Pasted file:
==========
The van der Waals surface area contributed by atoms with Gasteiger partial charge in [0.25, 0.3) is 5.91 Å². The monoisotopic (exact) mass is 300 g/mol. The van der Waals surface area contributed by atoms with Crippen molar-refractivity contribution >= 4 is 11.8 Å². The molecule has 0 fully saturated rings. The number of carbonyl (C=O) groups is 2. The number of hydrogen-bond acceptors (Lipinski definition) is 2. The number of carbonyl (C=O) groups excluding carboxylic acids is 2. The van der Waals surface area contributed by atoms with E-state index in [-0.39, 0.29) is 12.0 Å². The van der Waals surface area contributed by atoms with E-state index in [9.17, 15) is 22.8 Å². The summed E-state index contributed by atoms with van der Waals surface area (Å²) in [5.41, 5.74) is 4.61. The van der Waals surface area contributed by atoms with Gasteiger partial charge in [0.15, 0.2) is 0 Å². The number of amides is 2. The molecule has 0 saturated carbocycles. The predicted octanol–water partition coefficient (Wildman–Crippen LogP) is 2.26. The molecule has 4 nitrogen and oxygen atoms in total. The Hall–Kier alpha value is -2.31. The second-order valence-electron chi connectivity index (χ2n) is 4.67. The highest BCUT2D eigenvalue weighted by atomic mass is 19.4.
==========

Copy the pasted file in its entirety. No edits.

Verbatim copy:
The van der Waals surface area contributed by atoms with Gasteiger partial charge in [0.25, 0.3) is 5.91 Å². The monoisotopic (exact) mass is 300 g/mol. The van der Waals surface area contributed by atoms with Crippen molar-refractivity contribution >= 4 is 11.8 Å². The molecule has 0 fully saturated rings. The number of carbonyl (C=O) groups is 2. The number of hydrogen-bond acceptors (Lipinski definition) is 2. The number of carbonyl (C=O) groups excluding carboxylic acids is 2. The van der Waals surface area contributed by atoms with E-state index in [-0.39, 0.29) is 12.0 Å². The van der Waals surface area contributed by atoms with E-state index in [9.17, 15) is 22.8 Å². The summed E-state index contributed by atoms with van der Waals surface area (Å²) in [5.41, 5.74) is 4.61. The van der Waals surface area contributed by atoms with Gasteiger partial charge in [0.15, 0.2) is 0 Å². The number of amides is 2. The molecule has 0 saturated carbocycles. The predicted octanol–water partition coefficient (Wildman–Crippen LogP) is 2.26. The molecule has 4 nitrogen and oxygen atoms in total. The Hall–Kier alpha value is -2.31. The second-order valence-electron chi connectivity index (χ2n) is 4.67. The highest BCUT2D eigenvalue weighted by atomic mass is 19.4.